Does Bivalirudin Improve Outcomes in Contemporary Percutaneous Coronary Intervention?

Review Article

J Cardiovasc Disord. 2016; 3(1): 1020.

Does Bivalirudin Improve Outcomes in Contemporary Percutaneous Coronary Intervention?

Czarny MJ1, and Resar JR2*

1Division of Cardiology, Johns Hopkins Hospital, Baltimore, USA

2Division of Cardiology, Johns Hopkins Hospital, Baltimore, USA

*Corresponding author: Resar JR, Division of Cardiology, Johns Hopkins Hospital, 1800 Orleans St., 7E Room 7125NB3, Baltimore, USA

Received: November 18, 2015; Accepted: January 11, 2016; Published: January 13, 2016


Adequate anticoagulation is critical for successful Percutaneous Coronary Intervention (PCI). Unfractionated heparin has long been the standard, but bivalirudin quickly became an attractive alternative when early studies suggested a bleeding benefit without an increase in ischemic outcomes. Over the last 20 years, clinical trials have evaluated the relative efficacy and safety of heparin and bivalirudin across the spectrum of coronary artery disease presentations and in the setting of concomitant glycoprotein IIb/IIIa inhibitors, pre-treatment with oral antiplatelet agents, and radial rather than femoral arterial access. There is little doubt that bivalirudin monotherapy reduces bleeding when compared to heparin with routine glycoprotein IIb/IIIa inhibitor use, but this comparison is of diminishing relevance to contemporary PCI. Whether bivalirudin monotherapy is superior to heparin monotherapy remains the subject of much debate.

Keywords: Percutaneous Coronary Intervention; Anticoagulation; Unfractionated Heparin; Bivalirudin


ACUITY: Acute Catheterization and Urgent Intervention Triage Strategy; BARC: Bleeding Academic Research Consortium; BRIGHT: Bivalirudin in Acute Myocardial Infarction vs Heparin and GPI Plus Heparin Trial; CAD: Coronary Artery Disease; EUROMAX: European Ambulance Acute Coronary Syndrome Angiography; GP IIb/IIIa inhibitor: Glycoprotein IIb/IIIa inhibitor; HEAT-PPCI: How Effective are Antithrombotic Therapies in Primary Percutaneous Coronary Intervention; HORIZONS-AMI: Harmonizing Outcomes with Revascularization and Stents in Acute Myocardial Infarction; ISAR-REACT 3: Intracoronary Stenting and Antithrombotic Regimen: Rapid Early Action for Coronary Treatment 3; ISARREACT 4: Intracoronary Stenting and Antithrombotic Regimen: Rapid Early Action for Coronary Treatment 4; MACE: Major Adverse Cardiac Events; MATRIX: Minimizing Adverse Hemorrhagic Events by Transradial Access Site and Systemic Implementation of Angiox; MI: Myocardial Infarction; NACE: Net Adverse Clinical Events; NAPLES: Novel Approaches for Preventing or Limiting Events; NSTEMI: Non-ST Segment Elevation Myocardial Infarction; PCI: Percutaneous Coronary Intervention; REPLACE-2: Randomized Evaluation in PCI Linking Angiomax to Reduced Clinical Events; STEMI: ST-segment Elevation Myocardial Infarction; TVR: Target Vessel Revascularization; UFH: Unfractionated Heparin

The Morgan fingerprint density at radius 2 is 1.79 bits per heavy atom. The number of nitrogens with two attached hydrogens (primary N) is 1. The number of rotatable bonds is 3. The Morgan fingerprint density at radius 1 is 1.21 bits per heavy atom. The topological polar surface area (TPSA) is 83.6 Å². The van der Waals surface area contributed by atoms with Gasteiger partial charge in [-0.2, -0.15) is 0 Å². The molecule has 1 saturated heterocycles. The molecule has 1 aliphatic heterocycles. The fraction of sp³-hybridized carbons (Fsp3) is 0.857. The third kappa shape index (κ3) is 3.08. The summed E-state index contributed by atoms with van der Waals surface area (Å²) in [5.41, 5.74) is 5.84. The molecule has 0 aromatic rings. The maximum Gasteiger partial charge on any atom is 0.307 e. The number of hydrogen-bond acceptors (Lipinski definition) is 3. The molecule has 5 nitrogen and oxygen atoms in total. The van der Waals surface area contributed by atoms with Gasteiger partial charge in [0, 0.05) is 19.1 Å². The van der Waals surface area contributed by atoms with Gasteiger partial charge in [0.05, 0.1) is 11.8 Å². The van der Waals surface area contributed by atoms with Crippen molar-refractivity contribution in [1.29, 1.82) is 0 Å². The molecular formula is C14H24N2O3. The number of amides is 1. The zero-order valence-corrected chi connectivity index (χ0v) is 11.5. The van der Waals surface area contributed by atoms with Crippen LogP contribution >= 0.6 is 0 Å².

Percutaneous Coronary Intervention (PCI) is a common treatment for the full spectrum of Coronary Artery Disease (CAD). Effective antithrombotic therapy is absolutely critical to safe, successful PCI and prevents thrombus formation on the guide catheter, on guide wires, and at the site of intracoronary endothelial disruption resulting from balloon dilation and stent implantation. Intravenous Unfractionated Heparin (UFH) has long been the standard anticoagulant during PCI, but in the last 10 to 15 years the direct thrombin inhibitor bivalirudin has become an attractive alternative. Unlike UFH, bivalirudin does not require a cofactor and is active against both free and thrombus-bound thrombin [1]. Furthermore, the unpredictable pharmacokinetics of UFH in individual patients makes precise dosing difficult and result in somewhat unpredictable anticoagulant effects. Based on trials of bivalirudin monotherapy compared to UFH with routine glycoprotein IIb/IIIa (GP IIb/IIIa) inhibitor use, bivalirudin enjoys a reputation for less bleeding. However, GP IIb/IIIa inhibitors are no longer routinely used with UFH, so the currently relevant comparison is bivalirudin monotherapy to UFH monotherapy. Despite nearly 20 years of clinical trials, the relative advantages and disadvantages of bivalirudin monotherapy over UFH monotherapy remain unclear.

Trials in Non-Primary PCI

Major randomized clinical trials of UFH and bivalirudin in PCI are summarized in Table 1. The first major study of bivalirudin in PCI was the Hirulog Angioplasty Study which randomized 4098 patients with unstable angina or post-infarction angina undergoing balloon angioplasty to high-dose UFH (a bolus of 175 units/kg followed by a continuous infusion) or bivalirudin and showed no difference in inhospital death or ischemic outcomes in the per-protocol analysis [2]. However, in-hospital major hemorrhage occurred in 9.8% of patients receiving UFH but only 3.8% of patients receiving bivalirudin (P <0.001). Notably, the re-analysis of this study by the intention-totreat principle confirmed the bleeding advantage of bivalirudin up to 90 days (3.7% vs 9.3%, P <0.001), and additionally suggested a benefit for the composite of death, Myocardial Infarction (MI), or revascularization at 90 days (15.7% vs 18.5%, P = 0.012) which was not maintained at 180 days (23.0% vs 24.7%, P = 0.153) [3].

Citation: Czarny MJ and Resar JR. Does Bivalirudin Improve Outcomes in Contemporary Percutaneous Coronary Intervention?. J Cardiovasc Disord. 2016; 3(1): 1020. ISSN: 2379-7991